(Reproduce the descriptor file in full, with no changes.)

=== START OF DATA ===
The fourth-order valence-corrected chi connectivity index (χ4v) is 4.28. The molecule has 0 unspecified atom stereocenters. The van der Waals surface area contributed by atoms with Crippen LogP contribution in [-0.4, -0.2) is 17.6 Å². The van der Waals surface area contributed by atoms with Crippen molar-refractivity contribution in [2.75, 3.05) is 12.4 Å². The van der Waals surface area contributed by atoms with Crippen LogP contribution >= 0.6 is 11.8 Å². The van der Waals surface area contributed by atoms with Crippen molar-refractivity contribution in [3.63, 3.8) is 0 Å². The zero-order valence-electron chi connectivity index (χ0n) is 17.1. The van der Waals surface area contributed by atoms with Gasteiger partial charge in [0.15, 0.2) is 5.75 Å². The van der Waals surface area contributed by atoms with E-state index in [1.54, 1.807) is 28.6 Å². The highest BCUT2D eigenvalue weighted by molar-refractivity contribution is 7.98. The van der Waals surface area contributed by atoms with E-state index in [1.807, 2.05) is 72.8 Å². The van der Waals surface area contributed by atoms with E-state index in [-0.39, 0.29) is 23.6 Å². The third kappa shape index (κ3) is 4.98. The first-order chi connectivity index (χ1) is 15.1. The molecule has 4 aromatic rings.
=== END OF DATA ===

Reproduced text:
The fourth-order valence-corrected chi connectivity index (χ4v) is 4.28. The molecule has 0 unspecified atom stereocenters. The van der Waals surface area contributed by atoms with Crippen LogP contribution in [-0.4, -0.2) is 17.6 Å². The van der Waals surface area contributed by atoms with Crippen molar-refractivity contribution in [2.75, 3.05) is 12.4 Å². The van der Waals surface area contributed by atoms with Crippen LogP contribution >= 0.6 is 11.8 Å². The van der Waals surface area contributed by atoms with Crippen molar-refractivity contribution in [3.63, 3.8) is 0 Å². The zero-order valence-electron chi connectivity index (χ0n) is 17.1. The van der Waals surface area contributed by atoms with Gasteiger partial charge in [0.15, 0.2) is 5.75 Å². The van der Waals surface area contributed by atoms with E-state index in [1.54, 1.807) is 28.6 Å². The highest BCUT2D eigenvalue weighted by molar-refractivity contribution is 7.98. The van der Waals surface area contributed by atoms with E-state index in [1.807, 2.05) is 72.8 Å². The van der Waals surface area contributed by atoms with E-state index in [-0.39, 0.29) is 23.6 Å². The third kappa shape index (κ3) is 4.98. The first-order chi connectivity index (χ1) is 15.1. The molecule has 4 aromatic rings.